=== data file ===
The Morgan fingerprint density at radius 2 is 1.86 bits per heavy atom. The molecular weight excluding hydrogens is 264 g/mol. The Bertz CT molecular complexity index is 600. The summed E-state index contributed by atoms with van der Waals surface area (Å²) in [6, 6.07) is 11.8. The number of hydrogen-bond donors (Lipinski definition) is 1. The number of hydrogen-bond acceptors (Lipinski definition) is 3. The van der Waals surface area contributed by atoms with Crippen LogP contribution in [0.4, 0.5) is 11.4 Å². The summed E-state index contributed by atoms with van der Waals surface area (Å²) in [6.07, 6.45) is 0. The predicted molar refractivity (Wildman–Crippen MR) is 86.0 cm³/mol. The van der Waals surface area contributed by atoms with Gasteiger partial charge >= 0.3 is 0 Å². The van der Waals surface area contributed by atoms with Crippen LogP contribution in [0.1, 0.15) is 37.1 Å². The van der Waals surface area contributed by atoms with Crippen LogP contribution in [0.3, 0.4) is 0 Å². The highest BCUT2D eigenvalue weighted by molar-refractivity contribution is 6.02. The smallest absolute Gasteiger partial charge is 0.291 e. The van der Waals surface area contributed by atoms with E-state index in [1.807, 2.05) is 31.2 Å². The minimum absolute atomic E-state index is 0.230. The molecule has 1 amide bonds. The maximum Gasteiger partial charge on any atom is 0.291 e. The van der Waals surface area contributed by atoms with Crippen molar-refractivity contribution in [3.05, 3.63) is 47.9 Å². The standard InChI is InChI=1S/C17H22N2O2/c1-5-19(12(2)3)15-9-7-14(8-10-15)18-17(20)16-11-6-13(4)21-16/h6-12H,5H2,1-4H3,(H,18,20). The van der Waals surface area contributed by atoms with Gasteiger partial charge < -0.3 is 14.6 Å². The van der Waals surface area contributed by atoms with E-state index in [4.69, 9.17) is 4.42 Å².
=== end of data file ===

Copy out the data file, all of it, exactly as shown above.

The Morgan fingerprint density at radius 2 is 1.86 bits per heavy atom. The molecular weight excluding hydrogens is 264 g/mol. The Bertz CT molecular complexity index is 600. The summed E-state index contributed by atoms with van der Waals surface area (Å²) in [6, 6.07) is 11.8. The number of hydrogen-bond donors (Lipinski definition) is 1. The number of hydrogen-bond acceptors (Lipinski definition) is 3. The van der Waals surface area contributed by atoms with Crippen LogP contribution in [0.4, 0.5) is 11.4 Å². The summed E-state index contributed by atoms with van der Waals surface area (Å²) in [6.07, 6.45) is 0. The predicted molar refractivity (Wildman–Crippen MR) is 86.0 cm³/mol. The van der Waals surface area contributed by atoms with Gasteiger partial charge >= 0.3 is 0 Å². The van der Waals surface area contributed by atoms with Crippen LogP contribution in [0.1, 0.15) is 37.1 Å². The van der Waals surface area contributed by atoms with Crippen LogP contribution in [0.3, 0.4) is 0 Å². The highest BCUT2D eigenvalue weighted by molar-refractivity contribution is 6.02. The smallest absolute Gasteiger partial charge is 0.291 e. The van der Waals surface area contributed by atoms with E-state index in [1.807, 2.05) is 31.2 Å². The minimum absolute atomic E-state index is 0.230. The molecule has 1 amide bonds. The maximum Gasteiger partial charge on any atom is 0.291 e. The van der Waals surface area contributed by atoms with Crippen molar-refractivity contribution in [3.05, 3.63) is 47.9 Å². The standard InChI is InChI=1S/C17H22N2O2/c1-5-19(12(2)3)15-9-7-14(8-10-15)18-17(20)16-11-6-13(4)21-16/h6-12H,5H2,1-4H3,(H,18,20). The van der Waals surface area contributed by atoms with Gasteiger partial charge < -0.3 is 14.6 Å². The van der Waals surface area contributed by atoms with E-state index in [4.69, 9.17) is 4.42 Å².